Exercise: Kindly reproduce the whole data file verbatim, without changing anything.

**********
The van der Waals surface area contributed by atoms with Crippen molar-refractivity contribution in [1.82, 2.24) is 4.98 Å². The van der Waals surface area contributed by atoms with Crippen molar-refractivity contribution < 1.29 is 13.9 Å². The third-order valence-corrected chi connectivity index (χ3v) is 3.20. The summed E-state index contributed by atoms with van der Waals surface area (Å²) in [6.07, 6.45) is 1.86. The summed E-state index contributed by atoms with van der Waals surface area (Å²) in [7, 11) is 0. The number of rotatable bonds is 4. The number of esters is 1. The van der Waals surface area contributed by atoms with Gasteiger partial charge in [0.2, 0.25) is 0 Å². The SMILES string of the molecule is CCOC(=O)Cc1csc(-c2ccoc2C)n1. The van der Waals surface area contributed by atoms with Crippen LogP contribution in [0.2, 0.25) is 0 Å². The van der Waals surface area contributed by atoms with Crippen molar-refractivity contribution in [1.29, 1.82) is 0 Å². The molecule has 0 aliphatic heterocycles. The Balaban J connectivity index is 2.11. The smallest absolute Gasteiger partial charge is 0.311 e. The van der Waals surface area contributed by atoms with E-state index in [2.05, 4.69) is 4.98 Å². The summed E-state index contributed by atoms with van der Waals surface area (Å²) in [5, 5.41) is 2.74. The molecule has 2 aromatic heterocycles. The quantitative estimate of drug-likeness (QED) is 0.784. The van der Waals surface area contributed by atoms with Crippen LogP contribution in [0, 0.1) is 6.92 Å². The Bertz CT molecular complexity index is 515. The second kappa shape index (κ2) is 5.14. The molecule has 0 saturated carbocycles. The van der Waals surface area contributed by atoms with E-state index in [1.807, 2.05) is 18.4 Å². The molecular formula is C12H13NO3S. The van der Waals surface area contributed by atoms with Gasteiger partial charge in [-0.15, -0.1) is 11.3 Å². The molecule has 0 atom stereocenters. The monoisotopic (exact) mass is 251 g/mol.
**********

The van der Waals surface area contributed by atoms with Crippen molar-refractivity contribution in [1.82, 2.24) is 4.98 Å². The van der Waals surface area contributed by atoms with Crippen molar-refractivity contribution < 1.29 is 13.9 Å². The third-order valence-corrected chi connectivity index (χ3v) is 3.20. The summed E-state index contributed by atoms with van der Waals surface area (Å²) in [6.07, 6.45) is 1.86. The summed E-state index contributed by atoms with van der Waals surface area (Å²) in [7, 11) is 0. The number of rotatable bonds is 4. The number of esters is 1. The van der Waals surface area contributed by atoms with Gasteiger partial charge in [0.2, 0.25) is 0 Å². The SMILES string of the molecule is CCOC(=O)Cc1csc(-c2ccoc2C)n1. The van der Waals surface area contributed by atoms with Crippen LogP contribution in [0.2, 0.25) is 0 Å². The van der Waals surface area contributed by atoms with Crippen molar-refractivity contribution in [1.29, 1.82) is 0 Å². The molecule has 0 aliphatic heterocycles. The Balaban J connectivity index is 2.11. The smallest absolute Gasteiger partial charge is 0.311 e. The van der Waals surface area contributed by atoms with E-state index in [2.05, 4.69) is 4.98 Å². The summed E-state index contributed by atoms with van der Waals surface area (Å²) in [5, 5.41) is 2.74. The molecule has 2 aromatic heterocycles. The quantitative estimate of drug-likeness (QED) is 0.784. The van der Waals surface area contributed by atoms with Crippen LogP contribution in [0, 0.1) is 6.92 Å². The Bertz CT molecular complexity index is 515. The second kappa shape index (κ2) is 5.14. The molecule has 0 saturated carbocycles. The van der Waals surface area contributed by atoms with E-state index in [1.807, 2.05) is 18.4 Å². The molecular formula is C12H13NO3S. The van der Waals surface area contributed by atoms with Gasteiger partial charge in [-0.15, -0.1) is 11.3 Å². The molecule has 0 atom stereocenters. The monoisotopic (exact) mass is 251 g/mol.